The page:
Global miner Rio Tinto on Wednesday sweetened its takeover proposal for the 49% of Canada’s Turquoise Hill Resources it does not already own by $400 million to an all-cash $3.1 billion.
To boost its chances of gaining direct ownership of the massive Oyu Tolgoi copper-gold mining project in Mongolia, Rio Tinto’s new offer means Turquoise Hill’s minority shareholders would receive $40 ($31) per share.
The Canadian company last week rejected as too low an offer of C$34 ($26.57) per share received in March after appointing an independent committee to determine if it was in the best interests of minority shareholders.
Rio Tinto Chief Executive Jakob Stausholm said the improved offer provides “full and fair value for Turquoise Hill shareholders.”
Turquoise Hill, a single-asset company holding 66% of one of the world’s largest known copper and gold deposits, 550 km (342 miles) south of Mongolia’s capital Ulaanbaatar, said its board is reviewing the proposal.
Copper is poised for strong demand as a result of the transition away from fossil fuels, as it is needed for wiring in electric vehicles, their charging stations and other renewable energy infrastructure.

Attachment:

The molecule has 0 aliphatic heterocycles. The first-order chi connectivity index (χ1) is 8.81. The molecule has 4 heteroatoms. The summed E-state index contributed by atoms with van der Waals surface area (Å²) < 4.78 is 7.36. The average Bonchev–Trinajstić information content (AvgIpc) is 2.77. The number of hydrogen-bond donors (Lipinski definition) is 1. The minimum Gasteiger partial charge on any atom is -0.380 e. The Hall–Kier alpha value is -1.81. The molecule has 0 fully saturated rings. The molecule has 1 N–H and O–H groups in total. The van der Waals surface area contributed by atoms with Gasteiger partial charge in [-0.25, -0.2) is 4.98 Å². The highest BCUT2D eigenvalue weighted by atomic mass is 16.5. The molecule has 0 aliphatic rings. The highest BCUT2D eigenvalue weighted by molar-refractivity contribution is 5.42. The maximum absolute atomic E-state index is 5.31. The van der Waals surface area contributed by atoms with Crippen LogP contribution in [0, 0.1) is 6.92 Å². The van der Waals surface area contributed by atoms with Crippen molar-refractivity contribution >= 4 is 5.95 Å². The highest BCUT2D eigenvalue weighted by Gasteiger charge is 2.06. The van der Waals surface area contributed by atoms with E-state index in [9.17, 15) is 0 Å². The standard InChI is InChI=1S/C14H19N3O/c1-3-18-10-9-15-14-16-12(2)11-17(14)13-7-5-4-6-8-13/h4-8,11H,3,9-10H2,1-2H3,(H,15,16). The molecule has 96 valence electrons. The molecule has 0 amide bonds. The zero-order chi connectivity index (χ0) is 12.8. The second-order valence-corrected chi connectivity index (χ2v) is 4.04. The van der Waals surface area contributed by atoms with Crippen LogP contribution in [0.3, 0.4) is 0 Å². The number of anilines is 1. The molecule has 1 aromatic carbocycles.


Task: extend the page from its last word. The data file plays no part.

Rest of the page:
Turquoise Hill’s shares rose as much as 24% after the new offer, while Rio’s share price fell 2% in London.
Rio Tinto and the Mongolian government, which owns the remaining 34% of Oyu Tolgoi, earlier this year ended a long-running dispute over the $7-billion expansion of the mine.
Rio said its improved offer is conditional on Turquoise Hill not raising equity of more than $1 billion that it had said it needs to finance the project.
In May, Rio agreed to provide interim debt funding of up to $400 million.
Rio’s initial offer had seen opposition from major Turquoise Hill shareholders, including activist investor Pentwater Capital Management, the largest minority shareholder with a 10% stake, and SailingStone Capital Partners at 2.2%.
Pentwater did not respond to a request for comment on the new offer. SailingStone declined to comment.
($1 = 1.30 Canadian dollars)
(By Clara Denina, Yadarisa Shabong and Sinchita Mitra; Editing by Kirsten Donovan and Elaine Hardcastle)